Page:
Article 53(1) of the Constitution vests in the President "[t]he executive power of the Union", to be "exercised by him [sic] either directly or through officers subordinate to him" in accordance with the provisions of the Constitution. However, the Constitution also states that the Council of Ministers, headed by the Prime Minister, is "to "aid and advise the President who shall, in the exercise of his functions, act in accordance with such advice".

However, the Article 74(2) bars all courts completely from assuming even an existence of such an advice.[8] Therefore from the courts' point of view, the real executive power lies with the President. As far as President's decision and action are concerned no one can challenge such decision or action on the ground that it is not in accordance with the advice tendered by the Ministers or that it is based on no advice.[9]

The president of India shall, before entering upon his office, make and subscribe in the presence of the Chief Justice of India or, in his absence, the senior-most Judge of the Supreme Court available, an oath or affirmation that he/she shall protect, preserve and defend the Constitution (Article 60).

Compensation

The President of India used to receive INR10,000 (US$200) per month as per the Constitution. This amount was increased to INR50,000 (US$1,000) in 1998. On September 11, 2008 the Government of India increased the salary of the President to INR1.5 lakh (US$3,000). However, almost everything that the President does or wants to do is taken care of by the annual INR 22.5 crore (approx. US$ 5 million) budget that the Government allots for his or her upkeep.[10]

The Rashtrapati Bhavan, or Presidential House, is located in Prakash Vir Shastri Avenue, where its main entrance, Gate 35, is located. It is the largest Presidential Palace in the world. The home is in the urban district of New Delhi and was recently renamed from North Avenue in honour of the Member of Parliament who was killed during his tenure here as a representative of the state of Uttar Pradesh.[11]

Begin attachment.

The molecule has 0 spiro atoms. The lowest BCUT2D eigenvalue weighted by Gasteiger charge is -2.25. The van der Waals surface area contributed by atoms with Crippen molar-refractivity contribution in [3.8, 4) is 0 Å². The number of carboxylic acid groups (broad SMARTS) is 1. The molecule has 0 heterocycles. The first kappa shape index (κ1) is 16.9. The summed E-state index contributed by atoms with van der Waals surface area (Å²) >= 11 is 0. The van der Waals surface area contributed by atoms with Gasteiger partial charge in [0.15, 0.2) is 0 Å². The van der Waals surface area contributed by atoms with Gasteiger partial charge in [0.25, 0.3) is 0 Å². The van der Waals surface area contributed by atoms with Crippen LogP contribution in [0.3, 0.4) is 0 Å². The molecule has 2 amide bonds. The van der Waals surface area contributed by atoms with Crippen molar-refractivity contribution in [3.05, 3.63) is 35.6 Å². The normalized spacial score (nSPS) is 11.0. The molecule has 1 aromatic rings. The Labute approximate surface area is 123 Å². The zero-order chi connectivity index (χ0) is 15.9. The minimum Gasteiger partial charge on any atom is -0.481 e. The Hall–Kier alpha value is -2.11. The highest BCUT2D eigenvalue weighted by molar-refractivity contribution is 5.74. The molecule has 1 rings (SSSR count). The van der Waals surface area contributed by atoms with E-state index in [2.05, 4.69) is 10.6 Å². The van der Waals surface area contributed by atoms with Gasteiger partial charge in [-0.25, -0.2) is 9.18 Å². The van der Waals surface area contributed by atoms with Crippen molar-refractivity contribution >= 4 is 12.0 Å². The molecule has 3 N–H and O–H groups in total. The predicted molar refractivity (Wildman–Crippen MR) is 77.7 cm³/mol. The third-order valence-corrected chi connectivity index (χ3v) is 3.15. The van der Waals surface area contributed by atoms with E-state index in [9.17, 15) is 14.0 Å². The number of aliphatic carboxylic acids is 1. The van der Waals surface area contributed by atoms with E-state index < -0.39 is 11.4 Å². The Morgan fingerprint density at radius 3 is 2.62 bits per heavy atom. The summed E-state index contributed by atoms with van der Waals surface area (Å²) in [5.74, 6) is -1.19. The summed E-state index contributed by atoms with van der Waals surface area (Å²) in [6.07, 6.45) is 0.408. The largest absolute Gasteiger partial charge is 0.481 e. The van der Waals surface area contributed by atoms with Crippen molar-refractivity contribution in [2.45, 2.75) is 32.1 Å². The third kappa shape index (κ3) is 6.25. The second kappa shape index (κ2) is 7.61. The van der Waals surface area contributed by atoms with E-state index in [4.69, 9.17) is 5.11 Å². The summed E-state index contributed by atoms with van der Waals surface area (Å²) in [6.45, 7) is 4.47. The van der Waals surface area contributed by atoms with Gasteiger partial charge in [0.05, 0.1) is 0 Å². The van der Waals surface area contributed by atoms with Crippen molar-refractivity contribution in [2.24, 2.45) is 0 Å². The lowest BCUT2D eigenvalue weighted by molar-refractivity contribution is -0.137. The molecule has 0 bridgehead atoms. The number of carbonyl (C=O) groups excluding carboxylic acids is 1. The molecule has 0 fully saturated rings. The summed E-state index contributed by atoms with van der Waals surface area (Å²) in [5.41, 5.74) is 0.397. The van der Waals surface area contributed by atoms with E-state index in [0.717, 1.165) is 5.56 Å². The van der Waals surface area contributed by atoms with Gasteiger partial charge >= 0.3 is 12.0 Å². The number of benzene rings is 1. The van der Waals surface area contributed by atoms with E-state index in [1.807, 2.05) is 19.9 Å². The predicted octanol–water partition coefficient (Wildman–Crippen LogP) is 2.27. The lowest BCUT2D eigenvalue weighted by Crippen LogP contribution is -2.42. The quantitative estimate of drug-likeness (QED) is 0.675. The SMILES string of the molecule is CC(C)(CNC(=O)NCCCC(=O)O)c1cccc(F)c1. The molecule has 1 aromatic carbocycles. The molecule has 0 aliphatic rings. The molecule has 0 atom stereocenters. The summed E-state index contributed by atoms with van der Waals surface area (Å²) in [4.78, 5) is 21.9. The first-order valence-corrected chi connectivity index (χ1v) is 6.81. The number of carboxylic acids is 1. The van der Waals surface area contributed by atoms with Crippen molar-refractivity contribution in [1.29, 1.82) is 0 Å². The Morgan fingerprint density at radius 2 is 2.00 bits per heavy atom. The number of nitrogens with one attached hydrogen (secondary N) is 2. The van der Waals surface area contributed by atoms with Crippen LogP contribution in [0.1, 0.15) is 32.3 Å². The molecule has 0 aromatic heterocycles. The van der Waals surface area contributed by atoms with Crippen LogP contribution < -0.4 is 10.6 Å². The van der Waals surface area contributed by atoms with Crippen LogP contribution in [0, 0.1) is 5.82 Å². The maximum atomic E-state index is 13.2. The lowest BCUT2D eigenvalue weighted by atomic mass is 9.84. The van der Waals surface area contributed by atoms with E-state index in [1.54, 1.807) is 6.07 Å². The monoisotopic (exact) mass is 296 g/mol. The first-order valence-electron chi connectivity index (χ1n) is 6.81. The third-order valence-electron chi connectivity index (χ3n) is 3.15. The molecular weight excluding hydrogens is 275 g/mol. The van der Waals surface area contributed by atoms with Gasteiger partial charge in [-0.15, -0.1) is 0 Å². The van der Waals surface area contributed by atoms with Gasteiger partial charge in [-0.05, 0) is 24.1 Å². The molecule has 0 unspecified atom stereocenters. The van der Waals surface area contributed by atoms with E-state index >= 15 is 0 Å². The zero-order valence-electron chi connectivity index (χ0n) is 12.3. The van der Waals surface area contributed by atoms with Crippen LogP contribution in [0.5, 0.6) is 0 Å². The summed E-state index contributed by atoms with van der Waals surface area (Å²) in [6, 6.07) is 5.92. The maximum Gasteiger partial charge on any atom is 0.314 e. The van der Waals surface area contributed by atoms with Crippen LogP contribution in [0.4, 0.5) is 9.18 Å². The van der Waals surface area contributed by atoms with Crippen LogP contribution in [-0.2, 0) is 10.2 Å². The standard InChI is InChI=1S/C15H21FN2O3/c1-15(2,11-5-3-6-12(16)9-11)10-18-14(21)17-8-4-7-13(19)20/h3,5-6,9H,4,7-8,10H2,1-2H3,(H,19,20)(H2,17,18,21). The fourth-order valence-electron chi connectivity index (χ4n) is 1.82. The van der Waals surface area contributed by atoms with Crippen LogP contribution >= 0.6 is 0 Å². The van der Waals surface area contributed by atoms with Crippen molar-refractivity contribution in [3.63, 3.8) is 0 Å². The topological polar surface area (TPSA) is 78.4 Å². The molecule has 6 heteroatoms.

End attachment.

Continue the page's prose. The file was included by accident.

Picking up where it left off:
Living Former Presidents

Removal

The President may be removed before the expiry of his or her term through impeachment. A President can be removed for violation of the Constitution of India.[12]

The process may start in either of the two houses of the Parliament. The house initiates the process by levelling the charges against the President. The charges are contained in a notice which has to be signed by at least one quarter of the total members of that house. The notice is sent up to the President and 14 days later, it is taken up for consideration.

A resolution to impeach the President has to be passed by a two-third majority of the total members of the originating house. It is then sent to the other house. The other house investigates the charges that have been made. During this process, the President has the right to defend himself/herself through an authorized counsel. If the second house also approves the charges made by two-third majority again, the President stands impeached and is deemed to have vacated his/her office from the date when such a resolution stands passed. Other than impeachment, no other penalty can be given to the President for the violation of the Constitution.

No President has faced impeachment proceedings. Hence, the above provisions have never been used.

Succession

In the event of a vacancy created for the President's post due to death, resignation, removal, etc., Article 65 of the Indian Constitution says that the Vice President will have to discharge his or her duties. The Vice President reverts to his or her office when a new President is elected and enters upon his or her office. When the President is unable to act owing to his or her absence, illness or any other cause, the Vice President discharges the President's functions for a temporary period until the President resumes his or her duties.

When the Vice President acts as, or discharges the functions of the President, he has all the powers and immunities of the President and is entitled to the same emoluments as the President.

Parliament has by an enactment made provision for the discharge of the functions of the President when vacancies occur in the offices of the President and of the Vice President simultaneously, owing to removal, death, resignation of the incumbent or otherwise. In such an eventuality, the Chief Justice, or in his absence, the senior most Judge of the Supreme Court of India available discharges the functions of the President until a newly elected President enters upon his office or a newly elected Vice President begins to act as President under Article 65 of the Constitution, whichever is the earlier.

Important presidential interventions